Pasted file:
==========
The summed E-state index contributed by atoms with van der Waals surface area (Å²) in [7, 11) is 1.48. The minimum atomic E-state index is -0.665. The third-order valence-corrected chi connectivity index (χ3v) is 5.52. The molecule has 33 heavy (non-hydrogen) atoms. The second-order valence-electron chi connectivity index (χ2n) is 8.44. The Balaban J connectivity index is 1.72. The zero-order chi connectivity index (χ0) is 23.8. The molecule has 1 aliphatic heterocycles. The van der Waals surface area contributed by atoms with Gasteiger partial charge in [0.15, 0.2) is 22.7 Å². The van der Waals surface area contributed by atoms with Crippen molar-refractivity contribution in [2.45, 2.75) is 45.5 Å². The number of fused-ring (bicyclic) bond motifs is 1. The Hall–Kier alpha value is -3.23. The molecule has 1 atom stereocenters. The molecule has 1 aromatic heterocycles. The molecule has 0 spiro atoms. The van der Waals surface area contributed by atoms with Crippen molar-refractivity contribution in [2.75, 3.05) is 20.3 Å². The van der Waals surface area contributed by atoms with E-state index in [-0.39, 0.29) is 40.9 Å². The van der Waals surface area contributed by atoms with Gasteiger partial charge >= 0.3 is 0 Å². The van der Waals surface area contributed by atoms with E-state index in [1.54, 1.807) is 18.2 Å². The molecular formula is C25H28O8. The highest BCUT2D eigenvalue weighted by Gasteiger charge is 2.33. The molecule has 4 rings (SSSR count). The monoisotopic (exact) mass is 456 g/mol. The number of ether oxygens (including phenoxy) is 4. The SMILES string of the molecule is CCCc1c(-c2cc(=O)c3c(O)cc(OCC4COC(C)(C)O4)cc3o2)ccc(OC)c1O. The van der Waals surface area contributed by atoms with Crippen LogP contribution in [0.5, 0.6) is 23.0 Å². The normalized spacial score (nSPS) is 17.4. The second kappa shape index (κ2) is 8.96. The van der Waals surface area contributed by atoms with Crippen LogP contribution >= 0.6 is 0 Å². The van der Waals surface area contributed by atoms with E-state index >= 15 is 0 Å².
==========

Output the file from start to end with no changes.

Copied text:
The summed E-state index contributed by atoms with van der Waals surface area (Å²) in [7, 11) is 1.48. The minimum atomic E-state index is -0.665. The third-order valence-corrected chi connectivity index (χ3v) is 5.52. The molecule has 33 heavy (non-hydrogen) atoms. The second-order valence-electron chi connectivity index (χ2n) is 8.44. The Balaban J connectivity index is 1.72. The zero-order chi connectivity index (χ0) is 23.8. The molecule has 1 aliphatic heterocycles. The van der Waals surface area contributed by atoms with Gasteiger partial charge in [0.15, 0.2) is 22.7 Å². The van der Waals surface area contributed by atoms with Crippen molar-refractivity contribution in [2.45, 2.75) is 45.5 Å². The number of fused-ring (bicyclic) bond motifs is 1. The Hall–Kier alpha value is -3.23. The molecule has 1 atom stereocenters. The molecule has 1 aromatic heterocycles. The molecule has 0 spiro atoms. The van der Waals surface area contributed by atoms with Crippen molar-refractivity contribution in [2.75, 3.05) is 20.3 Å². The van der Waals surface area contributed by atoms with E-state index in [-0.39, 0.29) is 40.9 Å². The van der Waals surface area contributed by atoms with Gasteiger partial charge >= 0.3 is 0 Å². The van der Waals surface area contributed by atoms with E-state index in [1.54, 1.807) is 18.2 Å². The molecular formula is C25H28O8. The highest BCUT2D eigenvalue weighted by Gasteiger charge is 2.33. The molecule has 4 rings (SSSR count). The monoisotopic (exact) mass is 456 g/mol. The number of ether oxygens (including phenoxy) is 4. The SMILES string of the molecule is CCCc1c(-c2cc(=O)c3c(O)cc(OCC4COC(C)(C)O4)cc3o2)ccc(OC)c1O. The van der Waals surface area contributed by atoms with Crippen LogP contribution in [0.5, 0.6) is 23.0 Å². The normalized spacial score (nSPS) is 17.4. The second kappa shape index (κ2) is 8.96. The van der Waals surface area contributed by atoms with Crippen LogP contribution >= 0.6 is 0 Å². The van der Waals surface area contributed by atoms with E-state index >= 15 is 0 Å².